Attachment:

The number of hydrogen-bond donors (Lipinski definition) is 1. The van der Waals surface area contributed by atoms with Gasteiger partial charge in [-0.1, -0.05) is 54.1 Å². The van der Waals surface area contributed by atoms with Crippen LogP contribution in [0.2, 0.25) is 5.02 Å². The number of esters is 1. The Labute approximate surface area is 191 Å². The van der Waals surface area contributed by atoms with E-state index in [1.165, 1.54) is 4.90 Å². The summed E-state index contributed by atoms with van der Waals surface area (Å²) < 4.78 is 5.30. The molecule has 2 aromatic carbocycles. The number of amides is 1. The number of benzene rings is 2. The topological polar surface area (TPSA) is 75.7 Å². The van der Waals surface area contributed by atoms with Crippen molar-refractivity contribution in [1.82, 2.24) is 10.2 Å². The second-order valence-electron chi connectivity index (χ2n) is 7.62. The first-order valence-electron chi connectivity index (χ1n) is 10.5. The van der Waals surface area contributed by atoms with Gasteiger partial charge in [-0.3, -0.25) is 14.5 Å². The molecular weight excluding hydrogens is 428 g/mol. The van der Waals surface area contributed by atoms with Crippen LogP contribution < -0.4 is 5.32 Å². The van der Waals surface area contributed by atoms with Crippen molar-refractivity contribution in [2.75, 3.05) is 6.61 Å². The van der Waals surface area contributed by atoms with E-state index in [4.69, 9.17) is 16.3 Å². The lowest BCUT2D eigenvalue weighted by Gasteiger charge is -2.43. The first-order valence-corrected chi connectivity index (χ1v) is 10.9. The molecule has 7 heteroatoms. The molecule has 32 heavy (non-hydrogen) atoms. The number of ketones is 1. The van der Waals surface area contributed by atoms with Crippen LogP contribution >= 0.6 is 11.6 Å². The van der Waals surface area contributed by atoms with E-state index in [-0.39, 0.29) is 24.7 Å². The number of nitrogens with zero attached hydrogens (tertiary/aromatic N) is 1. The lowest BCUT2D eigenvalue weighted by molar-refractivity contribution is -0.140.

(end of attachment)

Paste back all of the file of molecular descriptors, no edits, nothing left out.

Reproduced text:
The number of hydrogen-bond donors (Lipinski definition) is 1. The van der Waals surface area contributed by atoms with Gasteiger partial charge in [-0.1, -0.05) is 54.1 Å². The van der Waals surface area contributed by atoms with Crippen LogP contribution in [0.2, 0.25) is 5.02 Å². The number of esters is 1. The Labute approximate surface area is 191 Å². The van der Waals surface area contributed by atoms with E-state index in [1.165, 1.54) is 4.90 Å². The summed E-state index contributed by atoms with van der Waals surface area (Å²) < 4.78 is 5.30. The molecule has 2 aromatic carbocycles. The number of amides is 1. The number of benzene rings is 2. The topological polar surface area (TPSA) is 75.7 Å². The van der Waals surface area contributed by atoms with Crippen molar-refractivity contribution in [1.82, 2.24) is 10.2 Å². The second-order valence-electron chi connectivity index (χ2n) is 7.62. The first-order valence-electron chi connectivity index (χ1n) is 10.5. The van der Waals surface area contributed by atoms with Gasteiger partial charge in [-0.3, -0.25) is 14.5 Å². The molecular weight excluding hydrogens is 428 g/mol. The van der Waals surface area contributed by atoms with Crippen LogP contribution < -0.4 is 5.32 Å². The van der Waals surface area contributed by atoms with Crippen molar-refractivity contribution in [2.75, 3.05) is 6.61 Å². The van der Waals surface area contributed by atoms with E-state index in [4.69, 9.17) is 16.3 Å². The lowest BCUT2D eigenvalue weighted by Gasteiger charge is -2.43. The first-order valence-corrected chi connectivity index (χ1v) is 10.9. The molecule has 7 heteroatoms. The molecule has 32 heavy (non-hydrogen) atoms. The number of ketones is 1. The van der Waals surface area contributed by atoms with Crippen LogP contribution >= 0.6 is 11.6 Å². The van der Waals surface area contributed by atoms with E-state index in [-0.39, 0.29) is 24.7 Å². The number of nitrogens with zero attached hydrogens (tertiary/aromatic N) is 1. The lowest BCUT2D eigenvalue weighted by molar-refractivity contribution is -0.140.